As Apple's App Tracking Transparency feature is closer to going live, Zuckerberg has told his inner circle that they must 'Inflict Pain' on Apple
On January 28th Apple's CEO spoke at the online Computers, Privacy & Data Protection Conference and lambasted tech giants for "data exploitation" calling for reform around the practices of selling user data to target ads. During his speech, Cook stated that "If a business is built on misleading users, on data exploitation, on choices that are not choices at all, then it doesn’t deserve our praise, it deserves reform." The two companies have been jostling over the privacy issue for some time.
In late October we posted a report titled "A Coalition of Trade Groups in online Advertising including Le Monde, Google & Facebook have filed an Antitrust Complaint against Apple," that accused Apple of using privacy arguments to abuse their market power.
Facebook's Zuckerberg decided to take their argument to the next level and posted full page ads in several major U.S. Publications rantng about "Apple's forced software update which will limit businesses' ability to run personalized ads…" as presented below.
Today, The Wall Street Journal titled "Facebook Meets Apple in Clash of the Tech Titans—‘We Need to Inflict Pain.’ The report states that "Facebook Inc. Chief Executive Mark Zuckerberg has groused for years that Apple Inc. and its leader, Tim Cook, have too much sway over the social-media giant’s business. In 2018, his anger boiled over.
Facebook was embroiled in controversy over its data-collection practices. Mr. Cook piled on in a national television interview, saying his own company would never have found itself in such a jam. Mr. Zuckerberg shot back that Mr. Cook’s comments were "extremely glib" and "not at all aligned with the truth."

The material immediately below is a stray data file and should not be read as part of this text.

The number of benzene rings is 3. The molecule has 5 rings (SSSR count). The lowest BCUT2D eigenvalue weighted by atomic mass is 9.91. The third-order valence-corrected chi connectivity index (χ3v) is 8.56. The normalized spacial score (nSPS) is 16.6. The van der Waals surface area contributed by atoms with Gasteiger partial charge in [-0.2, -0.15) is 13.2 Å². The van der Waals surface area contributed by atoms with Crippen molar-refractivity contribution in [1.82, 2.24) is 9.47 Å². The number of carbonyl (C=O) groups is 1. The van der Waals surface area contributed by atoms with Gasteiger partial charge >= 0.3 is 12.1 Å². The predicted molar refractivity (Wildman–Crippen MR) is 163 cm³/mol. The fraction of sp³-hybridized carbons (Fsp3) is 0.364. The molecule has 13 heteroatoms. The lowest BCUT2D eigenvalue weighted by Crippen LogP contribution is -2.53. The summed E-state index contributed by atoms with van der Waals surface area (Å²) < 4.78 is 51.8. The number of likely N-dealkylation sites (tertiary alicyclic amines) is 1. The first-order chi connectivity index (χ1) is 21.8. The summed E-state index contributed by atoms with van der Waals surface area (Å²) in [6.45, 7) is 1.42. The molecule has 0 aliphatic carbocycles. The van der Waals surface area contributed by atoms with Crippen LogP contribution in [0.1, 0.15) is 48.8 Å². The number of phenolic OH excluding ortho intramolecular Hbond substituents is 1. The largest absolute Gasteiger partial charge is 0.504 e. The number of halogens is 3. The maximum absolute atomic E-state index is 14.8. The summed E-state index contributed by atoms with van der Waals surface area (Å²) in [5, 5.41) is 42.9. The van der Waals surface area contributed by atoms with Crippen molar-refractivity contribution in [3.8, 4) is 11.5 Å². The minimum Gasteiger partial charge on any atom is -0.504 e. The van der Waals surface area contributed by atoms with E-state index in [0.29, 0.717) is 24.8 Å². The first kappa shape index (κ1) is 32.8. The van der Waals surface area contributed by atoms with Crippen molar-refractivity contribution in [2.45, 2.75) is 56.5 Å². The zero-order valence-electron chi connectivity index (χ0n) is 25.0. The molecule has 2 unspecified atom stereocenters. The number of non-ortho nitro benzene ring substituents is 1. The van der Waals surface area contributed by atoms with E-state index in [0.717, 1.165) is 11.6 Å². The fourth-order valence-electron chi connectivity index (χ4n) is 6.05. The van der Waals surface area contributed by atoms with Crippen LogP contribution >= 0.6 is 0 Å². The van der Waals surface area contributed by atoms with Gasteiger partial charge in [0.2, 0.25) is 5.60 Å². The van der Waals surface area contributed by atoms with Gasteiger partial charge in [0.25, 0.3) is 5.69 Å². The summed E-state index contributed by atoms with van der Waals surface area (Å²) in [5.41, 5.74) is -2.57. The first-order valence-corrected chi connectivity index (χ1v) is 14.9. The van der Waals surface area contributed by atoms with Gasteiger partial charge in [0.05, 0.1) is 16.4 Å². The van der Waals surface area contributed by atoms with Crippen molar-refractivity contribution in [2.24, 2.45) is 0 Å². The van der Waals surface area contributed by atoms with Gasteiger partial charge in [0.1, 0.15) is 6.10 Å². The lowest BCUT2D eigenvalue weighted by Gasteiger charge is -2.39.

In private, Mr. Zuckerberg was even harsher. "We need to inflict pain," he told his team, for treating the company so poorly, according to people familiar with the exchange.
It wasn’t the first time—or the last—that Mr. Cook’s comments and actions would leave Mr. Zuckerberg seething and, at times, plotting to get back at Apple. The escalation of grievances erupted late last month in a rare public tit-for-tat between the two tech giants that laid bare the simmering animosity between their leaders, who exchanged jabs about privacy, app-tracking tools and, ultimately, their dueling visions about the future of the internet.
Apple has positioned itself as the protector of digital privacy, upholding a greater good, while often leveling criticisms at Facebook’s business model—without naming the company.
All of that grates on Facebook, which sees Apple as overreaching in a way that threatens Facebook’s existence, and hypocritical, including by doing extensive business is China where privacy is scarce. A 2017 attempt to address tensions through a face-to-face meeting between the two CEOs resulted in a tense standoff." For more on this, read The Wall Street Journal's full report (that's behind a paywall).
In a report posted yesterday by The Information, they claimed that Facebook is planning to enter the smartwatch market with focus on messaging and health. Whether that's one form of inflicting pain on Apple is unknown at this time. Though with Apple Watch surpassing the 100 million device mark, it's not clear how Facebook thinks that they can inflict pain on Apple with a new entry. Perhaps they plan to give it away and try to make money with ad-tracking revenue. Of course, only time will tell.
Other related reports on this story that we've posted in late January:
01: Apple's CEO Lambasted U.S. Tech Giants for Data Exploitation at the 'Computers, Privacy & Data Protection Conference'
02: Facebook Desperately tries to Sell iPhone users on Giving up their Privacy for 'Thirty Pieces of Silver'
03: As Facebook's CEO Gnashes his teeth, Apple commemorates 'Data Privacy Day' by sharing a report titled "A Day in the Life of Your Data"